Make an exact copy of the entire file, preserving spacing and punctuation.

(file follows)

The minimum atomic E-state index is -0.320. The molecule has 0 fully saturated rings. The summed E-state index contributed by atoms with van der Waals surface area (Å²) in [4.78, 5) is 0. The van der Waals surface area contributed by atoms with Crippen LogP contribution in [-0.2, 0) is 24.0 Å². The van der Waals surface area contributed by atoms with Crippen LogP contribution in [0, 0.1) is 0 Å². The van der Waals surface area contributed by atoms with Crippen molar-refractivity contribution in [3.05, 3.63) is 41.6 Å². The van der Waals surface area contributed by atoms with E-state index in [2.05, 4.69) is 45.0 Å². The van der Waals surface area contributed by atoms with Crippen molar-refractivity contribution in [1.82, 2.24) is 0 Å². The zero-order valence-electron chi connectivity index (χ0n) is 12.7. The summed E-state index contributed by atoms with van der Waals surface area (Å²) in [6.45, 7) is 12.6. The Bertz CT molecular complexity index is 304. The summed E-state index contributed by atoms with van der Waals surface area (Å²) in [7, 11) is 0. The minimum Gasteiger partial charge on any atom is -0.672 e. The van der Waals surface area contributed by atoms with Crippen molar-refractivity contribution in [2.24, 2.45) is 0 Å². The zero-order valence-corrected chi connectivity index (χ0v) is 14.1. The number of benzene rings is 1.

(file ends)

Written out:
The minimum atomic E-state index is -0.320. The molecule has 0 fully saturated rings. The summed E-state index contributed by atoms with van der Waals surface area (Å²) in [4.78, 5) is 0. The van der Waals surface area contributed by atoms with Crippen LogP contribution in [-0.2, 0) is 24.0 Å². The van der Waals surface area contributed by atoms with Crippen LogP contribution in [0, 0.1) is 0 Å². The van der Waals surface area contributed by atoms with Crippen molar-refractivity contribution in [3.05, 3.63) is 41.6 Å². The van der Waals surface area contributed by atoms with E-state index in [2.05, 4.69) is 45.0 Å². The van der Waals surface area contributed by atoms with Crippen molar-refractivity contribution in [1.82, 2.24) is 0 Å². The zero-order valence-electron chi connectivity index (χ0n) is 12.7. The summed E-state index contributed by atoms with van der Waals surface area (Å²) in [6.45, 7) is 12.6. The Bertz CT molecular complexity index is 304. The summed E-state index contributed by atoms with van der Waals surface area (Å²) in [7, 11) is 0. The minimum Gasteiger partial charge on any atom is -0.672 e. The van der Waals surface area contributed by atoms with Crippen molar-refractivity contribution in [2.24, 2.45) is 0 Å². The zero-order valence-corrected chi connectivity index (χ0v) is 14.1. The number of benzene rings is 1.